Wednesday, August 29, 2007

In Praise of Walking - 1911 Book

Note the permanent sidebar link to the Google-scanned text of a book that has been part of my library for a long time. "In Praise of Walking" contains delightful essays on that topic by Carman, Hazlitt, Stevenson, Thoreau, Burroughs, Symons, and Morris.

Google Books has an on-line scanned copy of this lovely book of essays that every dedicated walker should read and ponder.

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Wednesday, August 22, 2007

Workaday Walks

Monday, August 20, 2007. A long morning jaunt in the farmlands of northwest Alachua County, Florida began on a dirt road that passes between a tobacco field and a millet field on its way north to a cattle ranch on the Santa Fe River. The tobacco was all but harvested; now just bare stalks with a crown of small leaves and a few spikes of pale pink flowers stood naked in the field.

The millet was a different story. It was vigorous, robust, and seemed to be loving the hot rainless weather we've experienced lately. Individual stalks stood about waist-high. Six to eight foot plants towering over their brethren at the extreme edges of the field hinted that this field had been cut over once before. This field of millet was destined to be silage for cows, and the second cutting was nigh (the friendly farmer presently appeared driving a large tractor with a sickle-bar and began cutting as the walk began). I broke off several millet spikes that were bursting with seeds to take home to add to a trellis upon which I've interwoven the seed heads of the many sunflowers I grew this year to attract butterflies and birds to the yard. Cardinals and other summer locals have been busy at work on these offerings during the past week or two.

The modest pleasure of drawing then observing birds and butterflies to one's home is an easy way to begin to reconnect one's self to the natural world and to become more aware of the lives and workaday doings of these lovely creatures. I recommend the effort to everyone with a little patch of earth that they might devote and cultivate to that purpose. Perhaps you might set up and stock a bird feeder or two and begin to plant annuals and perennials that attract birds and butterflies native to your area. Or let a piece of your yard go wild for a few seasons and see what a gentle yielding to nature brings. The rewards are many. I promise.

The walk in the floodplain woods on the far side of the millet field was equally rewarding. Here and there majestic spruce pines towered over younger blue beech, Florida elm, and swamp chestnut oak. Portions of this parcel of land, once mostly cleared and farmed during the last hundred years, preserve a portion of the rich floodplain slope forest that once dominated the area. How does one know that? This parcel abuts the 1200-acre Mill Creek Nature Preserve, purchased and managed by Alachua County, a piece of land that holds not only the southernmost population of American Beech in North America, but one of the southernmost populations of beaver as well. Species from the preserve, saved from the plow, are just barely starting to recolonize those portions of the adjacent farmed area that have lain fallow for a number of years. The remarkable diverse forest of the adjacent preserve is truly one of the natural jewels of Alachua County. The floodplain woods and associated wetlands and drainage features on the far side of the millet field will be placed under conservation easement, and will become a de facto addition to the larger Mill Creek Preserve. One couldn't be happier. This is how development should work, no matter the scale.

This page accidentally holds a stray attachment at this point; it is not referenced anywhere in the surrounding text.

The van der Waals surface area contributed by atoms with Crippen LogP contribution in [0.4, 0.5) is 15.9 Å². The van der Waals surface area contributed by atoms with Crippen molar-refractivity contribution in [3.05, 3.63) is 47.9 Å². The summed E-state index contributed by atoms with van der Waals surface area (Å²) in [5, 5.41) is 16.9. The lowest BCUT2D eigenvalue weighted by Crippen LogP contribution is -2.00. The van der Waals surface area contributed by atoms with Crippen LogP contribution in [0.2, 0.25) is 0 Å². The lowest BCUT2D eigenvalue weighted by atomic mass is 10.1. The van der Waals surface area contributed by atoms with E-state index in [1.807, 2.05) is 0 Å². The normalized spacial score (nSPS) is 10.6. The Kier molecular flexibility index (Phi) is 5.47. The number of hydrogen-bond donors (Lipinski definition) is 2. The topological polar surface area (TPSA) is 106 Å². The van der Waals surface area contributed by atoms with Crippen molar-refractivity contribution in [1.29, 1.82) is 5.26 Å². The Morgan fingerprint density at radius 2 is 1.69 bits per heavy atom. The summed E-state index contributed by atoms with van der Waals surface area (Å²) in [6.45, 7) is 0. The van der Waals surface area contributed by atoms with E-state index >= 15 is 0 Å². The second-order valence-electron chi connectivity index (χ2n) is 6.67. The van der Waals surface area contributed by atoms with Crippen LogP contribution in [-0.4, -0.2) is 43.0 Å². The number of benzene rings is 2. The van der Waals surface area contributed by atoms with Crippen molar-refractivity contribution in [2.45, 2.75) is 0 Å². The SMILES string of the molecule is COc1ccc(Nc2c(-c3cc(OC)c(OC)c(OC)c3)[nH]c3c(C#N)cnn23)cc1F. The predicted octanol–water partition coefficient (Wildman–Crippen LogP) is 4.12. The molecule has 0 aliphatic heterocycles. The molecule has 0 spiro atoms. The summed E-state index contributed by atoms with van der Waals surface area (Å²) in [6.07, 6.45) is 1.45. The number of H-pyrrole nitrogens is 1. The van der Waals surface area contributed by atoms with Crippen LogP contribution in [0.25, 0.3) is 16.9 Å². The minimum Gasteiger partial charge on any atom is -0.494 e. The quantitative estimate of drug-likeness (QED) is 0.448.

Wednesday, August 22, 2007. Today I walked around a 2-acre parcel near a freeway interchange that is slated to join a gaggle of hotel properties already in the area. The land was underbrushed a few years ago and a portion of the ground beneath towering live and southern red oaks has been choked by the exotic invasive Cogon grass. While it will be nice to eradicate a patch of this awful African invader, the loss of mature native oak canopy for development of a hotel property is troubling. One tree of note stands on the property line, and will be likely incorporated into the site's landscaping if I have any say (and I do) - a tree in the citrus family known by several names, including toothache tree, prickly ash, and Hercules club. The tree's foliage is shiny green, and when chewed, turns the tongue, teeth, gums, and palate uncomfortably numb - hence the name toothache tree. These native trees prefer dry open habitats. There are commonly encountered along fence-lines in pastures and farm fields ("planted" by perching birds who've eaten their fruits), but also occasionaly as dwindling hold-outs in well-drained early-successional upland woodlands that have grown up where old fields have been abandoned. The particular individual on this property is quite large and branchy. The species is host to the giant swallowtail butterfly.